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Cottonwood Heights Journal

World negotiations impacting recycling at the local level

Nov 05, 2018 04:52PM ● By Jana Klopsch

By Cassie Goff | [email protected]

Executive Director of Wasatch Front Waste and Recycling District (WFWRD) Pam Roberts visited the Cottonwood Heights City Council on Sept. 11 to update the council on the current recycling efforts. 

Roberts began by showing a video from CBS News about the documentary “Plastic China,” illustrating the changing climate of the recycling industry worldwide. 

Narrowing that focus locally, WFWRD provides waste and recycling services to approximately 84,382 homes in the cities of Cottonwood Heights, Herriman, Holladay, Millcreek, Taylorsville and portions of Murray and Sandy; the Metro Townships of Copperton, Emigration, Kearns, Magna and White City; and the unincorporated areas of Salt Lake County.

WFWRD currently works with two different recycling plants within the Salt Lake area. These recycling plants will take clean recyclable material. However, if the material is dirty or contaminated, it gets sorted out and sent to the landfill. 

Earlier this year, the WFWRD provided an online survey to customers, which received approximately 6,000 responses. 

One of the questions within the survey addressed the state of recycling. “Recycling processing fees have increased over the past year. There are times when it is more expensive to recycle than to send the materials to the landfill. (Projected cost increases per home/per month are equal to $1.00 to recycle, or $0.75 to dispose at the landfill.) Do you still support recycling services?” 

Nearly 80 percent of respondents were still in support of recycling services, while 18.55 percent of respondents said they only supported recycling if it’s less expensive than sending materials to the landfill. The additional 1.54 percent of respondents do not recycle. In Cottonwood Heights, over 90 percent of the 732 residents that responded support recycling. 

“If we throw it in the garbage, there’s not an increased cost. That’s just not true,” Roberts explained. Landfill fees are currently $32.85 per ton.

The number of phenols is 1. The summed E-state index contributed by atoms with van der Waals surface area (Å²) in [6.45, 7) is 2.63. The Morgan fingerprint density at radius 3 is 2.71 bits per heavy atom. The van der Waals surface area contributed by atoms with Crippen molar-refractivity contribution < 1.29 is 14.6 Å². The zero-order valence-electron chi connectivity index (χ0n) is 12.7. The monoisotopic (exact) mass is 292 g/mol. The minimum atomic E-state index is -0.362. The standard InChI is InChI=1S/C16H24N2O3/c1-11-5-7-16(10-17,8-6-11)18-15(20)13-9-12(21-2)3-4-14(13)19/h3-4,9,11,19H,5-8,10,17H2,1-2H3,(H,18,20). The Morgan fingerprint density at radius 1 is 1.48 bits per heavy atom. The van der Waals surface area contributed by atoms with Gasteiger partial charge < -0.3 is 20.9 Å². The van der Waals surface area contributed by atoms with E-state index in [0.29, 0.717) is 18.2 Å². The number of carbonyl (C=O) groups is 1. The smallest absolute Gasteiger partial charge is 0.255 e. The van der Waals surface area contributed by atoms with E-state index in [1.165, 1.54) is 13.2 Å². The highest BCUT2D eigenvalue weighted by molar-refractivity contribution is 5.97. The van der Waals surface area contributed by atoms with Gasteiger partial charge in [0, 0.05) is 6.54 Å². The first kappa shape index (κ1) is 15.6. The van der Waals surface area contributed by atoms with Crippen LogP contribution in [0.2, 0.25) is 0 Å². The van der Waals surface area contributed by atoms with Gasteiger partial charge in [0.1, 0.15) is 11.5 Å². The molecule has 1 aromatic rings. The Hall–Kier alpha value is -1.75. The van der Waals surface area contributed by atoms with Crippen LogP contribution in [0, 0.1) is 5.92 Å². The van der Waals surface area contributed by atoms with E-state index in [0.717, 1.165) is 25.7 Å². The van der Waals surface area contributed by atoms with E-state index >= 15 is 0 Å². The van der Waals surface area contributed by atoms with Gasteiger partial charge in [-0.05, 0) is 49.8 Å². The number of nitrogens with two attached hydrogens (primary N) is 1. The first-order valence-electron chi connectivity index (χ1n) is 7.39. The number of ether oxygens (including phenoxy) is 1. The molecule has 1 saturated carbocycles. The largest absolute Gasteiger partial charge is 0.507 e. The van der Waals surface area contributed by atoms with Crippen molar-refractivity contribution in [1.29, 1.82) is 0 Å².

The two local recycling plants will accept material that is uncontaminated. “The cleaner the recyclable items are, the better chance the plant will take it,” Roberts said. “Keep it clean and they’ll take it all day long.”

Additionally, plastic bags are not accepted. Roberts told the council that Kroger will not offer plastic bags, nationwide, within five years. 

Councilmember Tali Bruce asked Roberts what residents can do to help the recycling effort. 

“Wipe out things like cottage cheese containers so it’s clean. If the product can contaminate papers in the can, don’t put it in. The cleaner the better,” Roberts said. 

However, she emphasized using common sense. “If cleaning a recyclable item would take too much water or electricity, then don’t waste one resource to recycle another.” 

For more information, please visit 

Additional News from the WFWRD

The Fall Leaf Collection Program will run until Nov. 30. Residents can pick up leaf bags from Cottonwood Heights City Hall (2277 E. Bengal Blvd.), Cottonwood Heights Recreation Center (2230 E. Evergreen Ave.), or Whitmore Library (2197 E. Fort Union Blvd.). 

Leaf bags can be dropped off at Bywater Park (7420 S. 3300 West). 

A glass recycling bin is now available at the Cottonwood Heights Public Works Yard at 3000 East and 6600 South.